No Investor Backlash Over Banks' Credit Downgrades

The Royal Bank of Scotland's headquarters, center, in London Photograph by Simon Dawson/Bloomberg

So turns the post-subprime bizarro world of credit-rating companies: Moody’s Investors Service  downgraded Morgan Stanley, Credit Suisse Group, and 13 other banks. Today the banks respond by … rallying? Has the sector no shame? Or do credit ratings perhaps not mean what they used to?

“All of the banks affected by today’s actions have significant exposure to the volatility and risk of outsized losses inherent to capital-markets activities,” Greg Bauer, Moody’s global banking managing director, said in a June 21 statement.

That sounded dour enough, especially with everyone so worried about the systemic reverberations that could emanate from a full-blown euro crisis. Moody’s reduced Morgan Stanley’s long-term senior unsecured debt rating two grades to Baa1, while nine other banks, including Switzerland’s UBS, got two-level cuts; Credit Suisse was taken down three levels to A2. Meanwhile, in a Scarlet Letter-like rebuke, Goldman Sachs now must endure the ignominy of an A3 rating on its senior debt—the lowest in the storied investment bank’s history.

This all comes after Moody’s in February said it was reviewing the health of 17 banks. So investors have had four months—which included JPMorgan Chase’s bombshell trading-loss revelation, as well as fresh fear and loathing out of Athens and Madrid—to price in new concerns.

Shares of all the firms affected by the downgrade were up Friday in early trading, several by more than 2 percent, with financials leading gains in the Standard & Poor’s 500-stock index. Notably, the cost to protect Morgan Stanley debt against losses dropped to the lowest in more than seven weeks, while credit-default swaps linked to Bank of America and Citigroup also improved.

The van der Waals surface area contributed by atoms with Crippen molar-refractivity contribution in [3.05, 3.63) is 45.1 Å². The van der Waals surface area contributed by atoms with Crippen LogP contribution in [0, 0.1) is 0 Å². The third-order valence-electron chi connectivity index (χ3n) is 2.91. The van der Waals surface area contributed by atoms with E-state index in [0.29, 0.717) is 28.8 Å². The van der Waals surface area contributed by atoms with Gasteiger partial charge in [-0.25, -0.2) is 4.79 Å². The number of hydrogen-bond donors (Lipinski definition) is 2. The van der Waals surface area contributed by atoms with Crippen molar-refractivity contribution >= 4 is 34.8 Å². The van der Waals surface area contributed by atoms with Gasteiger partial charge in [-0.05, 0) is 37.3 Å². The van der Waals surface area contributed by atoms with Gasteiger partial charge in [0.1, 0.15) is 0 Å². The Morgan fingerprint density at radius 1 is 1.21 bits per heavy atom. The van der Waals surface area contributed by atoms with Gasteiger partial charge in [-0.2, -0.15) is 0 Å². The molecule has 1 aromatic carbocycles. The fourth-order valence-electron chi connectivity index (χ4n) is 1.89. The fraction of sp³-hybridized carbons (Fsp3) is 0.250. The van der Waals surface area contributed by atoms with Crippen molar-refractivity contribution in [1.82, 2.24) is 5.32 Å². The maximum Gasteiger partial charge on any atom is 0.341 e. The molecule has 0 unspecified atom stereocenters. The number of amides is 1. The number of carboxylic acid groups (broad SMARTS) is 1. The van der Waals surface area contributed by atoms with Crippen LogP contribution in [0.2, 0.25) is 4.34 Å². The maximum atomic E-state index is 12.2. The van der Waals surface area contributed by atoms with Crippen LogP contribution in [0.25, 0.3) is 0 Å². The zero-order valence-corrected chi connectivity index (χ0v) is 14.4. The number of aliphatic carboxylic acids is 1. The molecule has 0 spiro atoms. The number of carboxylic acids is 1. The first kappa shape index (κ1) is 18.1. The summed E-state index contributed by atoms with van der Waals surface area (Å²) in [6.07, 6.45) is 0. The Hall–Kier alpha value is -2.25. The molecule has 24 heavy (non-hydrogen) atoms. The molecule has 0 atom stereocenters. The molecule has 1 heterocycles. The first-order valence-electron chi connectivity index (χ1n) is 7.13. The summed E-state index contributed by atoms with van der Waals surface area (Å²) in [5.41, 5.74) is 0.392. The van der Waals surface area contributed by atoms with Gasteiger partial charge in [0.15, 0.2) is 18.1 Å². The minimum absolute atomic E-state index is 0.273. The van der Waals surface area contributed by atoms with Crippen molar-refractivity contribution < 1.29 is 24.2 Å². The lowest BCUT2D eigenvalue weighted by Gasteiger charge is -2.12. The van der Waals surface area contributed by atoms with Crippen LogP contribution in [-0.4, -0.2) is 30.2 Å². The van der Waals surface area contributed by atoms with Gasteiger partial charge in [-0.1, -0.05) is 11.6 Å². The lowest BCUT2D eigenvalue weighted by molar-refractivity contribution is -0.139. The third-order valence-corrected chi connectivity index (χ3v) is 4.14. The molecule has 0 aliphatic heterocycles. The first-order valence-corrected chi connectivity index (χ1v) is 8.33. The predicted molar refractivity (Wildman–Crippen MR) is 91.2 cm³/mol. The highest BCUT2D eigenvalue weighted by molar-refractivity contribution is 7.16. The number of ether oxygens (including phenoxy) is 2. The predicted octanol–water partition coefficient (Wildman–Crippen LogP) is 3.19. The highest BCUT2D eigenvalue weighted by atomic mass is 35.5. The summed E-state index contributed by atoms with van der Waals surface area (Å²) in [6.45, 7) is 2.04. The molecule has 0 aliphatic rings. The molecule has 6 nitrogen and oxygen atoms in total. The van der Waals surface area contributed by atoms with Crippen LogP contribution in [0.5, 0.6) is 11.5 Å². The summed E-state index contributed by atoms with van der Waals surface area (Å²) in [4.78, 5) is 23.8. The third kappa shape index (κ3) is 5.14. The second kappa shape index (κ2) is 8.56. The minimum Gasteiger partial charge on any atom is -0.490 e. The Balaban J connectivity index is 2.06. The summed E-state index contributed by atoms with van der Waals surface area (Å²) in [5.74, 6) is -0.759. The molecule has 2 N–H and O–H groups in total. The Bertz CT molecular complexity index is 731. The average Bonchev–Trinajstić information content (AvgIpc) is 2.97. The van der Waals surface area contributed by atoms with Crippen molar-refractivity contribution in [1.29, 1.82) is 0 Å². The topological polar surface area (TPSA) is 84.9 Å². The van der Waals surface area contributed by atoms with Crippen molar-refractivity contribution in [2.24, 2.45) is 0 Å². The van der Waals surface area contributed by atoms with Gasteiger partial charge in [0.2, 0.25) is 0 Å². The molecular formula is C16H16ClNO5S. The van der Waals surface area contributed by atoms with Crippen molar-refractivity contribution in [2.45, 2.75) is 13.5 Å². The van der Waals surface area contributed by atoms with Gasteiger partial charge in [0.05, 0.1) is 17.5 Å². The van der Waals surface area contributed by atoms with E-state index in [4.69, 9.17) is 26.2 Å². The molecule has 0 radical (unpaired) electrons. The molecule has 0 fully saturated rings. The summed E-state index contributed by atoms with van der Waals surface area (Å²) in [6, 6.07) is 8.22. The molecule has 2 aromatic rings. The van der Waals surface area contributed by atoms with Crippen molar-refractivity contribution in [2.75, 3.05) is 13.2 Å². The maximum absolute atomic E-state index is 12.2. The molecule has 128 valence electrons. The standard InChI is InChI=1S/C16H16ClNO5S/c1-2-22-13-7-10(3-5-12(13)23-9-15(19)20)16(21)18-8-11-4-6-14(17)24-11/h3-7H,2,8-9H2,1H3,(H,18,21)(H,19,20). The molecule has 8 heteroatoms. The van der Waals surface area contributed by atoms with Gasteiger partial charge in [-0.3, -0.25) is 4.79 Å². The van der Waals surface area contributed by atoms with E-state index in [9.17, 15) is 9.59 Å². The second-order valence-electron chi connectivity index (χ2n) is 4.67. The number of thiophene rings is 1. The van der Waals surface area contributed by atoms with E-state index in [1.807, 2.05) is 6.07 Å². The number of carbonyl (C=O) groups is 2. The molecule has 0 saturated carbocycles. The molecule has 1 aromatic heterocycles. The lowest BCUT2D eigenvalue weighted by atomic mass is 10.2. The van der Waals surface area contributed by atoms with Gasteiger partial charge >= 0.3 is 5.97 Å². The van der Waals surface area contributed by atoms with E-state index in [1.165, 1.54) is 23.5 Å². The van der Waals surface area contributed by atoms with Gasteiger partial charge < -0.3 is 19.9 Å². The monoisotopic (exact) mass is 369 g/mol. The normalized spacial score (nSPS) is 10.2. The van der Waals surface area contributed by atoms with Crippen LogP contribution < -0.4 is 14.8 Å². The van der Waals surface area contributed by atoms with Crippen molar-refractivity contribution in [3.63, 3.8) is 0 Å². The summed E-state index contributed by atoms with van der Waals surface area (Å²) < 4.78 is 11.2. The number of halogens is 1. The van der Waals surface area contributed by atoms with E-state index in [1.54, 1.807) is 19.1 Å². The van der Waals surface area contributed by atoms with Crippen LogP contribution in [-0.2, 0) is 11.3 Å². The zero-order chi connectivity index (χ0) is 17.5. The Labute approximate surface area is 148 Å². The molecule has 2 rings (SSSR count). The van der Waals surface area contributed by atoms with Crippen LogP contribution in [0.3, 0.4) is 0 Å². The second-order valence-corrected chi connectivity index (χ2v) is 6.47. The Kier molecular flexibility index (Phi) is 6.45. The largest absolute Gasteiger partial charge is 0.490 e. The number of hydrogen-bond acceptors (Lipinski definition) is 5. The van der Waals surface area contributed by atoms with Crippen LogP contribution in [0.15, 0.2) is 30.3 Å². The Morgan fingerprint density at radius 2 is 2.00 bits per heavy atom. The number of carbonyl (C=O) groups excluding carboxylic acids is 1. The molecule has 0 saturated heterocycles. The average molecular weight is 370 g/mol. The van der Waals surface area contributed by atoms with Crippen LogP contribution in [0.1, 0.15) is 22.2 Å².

The banks themselves were defiant. Citigroup, which took a cut from Moody’s to its lowest rating since it was formed 14 years ago, said in a statement: “Moody’s approach is backward-looking and fails to recognize Citi’s transformation over the past several years. Citi believes that investors and clients have become much more sophisticated in their credit analysis over the past few years, and that few rely on ratings alone—particularly from a single agency—to make their credit decisions.” The bank said it was “especially surprised” at the ”disproportionately adverse treatment” it says Moody’s has given U.S. banks compared with their European counterparts. Moody’s included Citi among a list of four banks, including Morgan Stanley, Bank of America, and Royal Bank of Scotland Group, that have a history of “high volatility” and problems with risk management.

Edinburgh-based RBS, the majority U.K. taxpayer-owned lender that took the biggest bailout in the global financial crisis, said the Moody’s action “is backward-looking and does not give adequate credit for the substantial improvements the group has made to its balance sheet, funding, and risk profile.” For its part, Morgan Stanley said that while the new ratings “are better than its initial guidance of up to three notches, we believe the ratings still do not fully reflect the key strategic actions we have taken in recent years.”

Citi further used the Moody’s downgrade to lend its bailed-out moral suasion to the anti-ratings companies movement. ”Investors and clients should make their own decisions,” the bank said. “Citi is aware that analytical alternatives to the ratings agencies exist today from several providers that would further enhance the ability of investors and clients to arrive at their own conclusions without being captive to the judgments of rating agencies.”

The ghost of subprime lingers for the ratings companies. As housing and financials led the economy into its deepest dive in a generation, Moody’s, Standard & Poor’s, and Fitch Ratings were all late to recognize the error of their overly optimistic credit ratings on everything from mortgage-backed securities to bank debt. They have since been trying to win back the reputational clout they enjoyed before the crisis. The cuts by Moody’s are “a mea culpa from 2007 and 2008,” says James Leonard, a credit analyst with Morningstar. “The banks have gotten so much better in the last few years in terms of capital, yet their ratings keep going down. What does that tell you? That the ratings were so wrong before.”

“To downgrade a BofA or Citigroup or companies that are sitting on hundreds of billions of dollars of cash in government-backed securities makes no sense,” added Dick Bove, the oft-quoted banks analyst, in an interview on Bloomberg Radio. “You can forget Moody’s,” he said. “You should have forgotten them a long time ago.”

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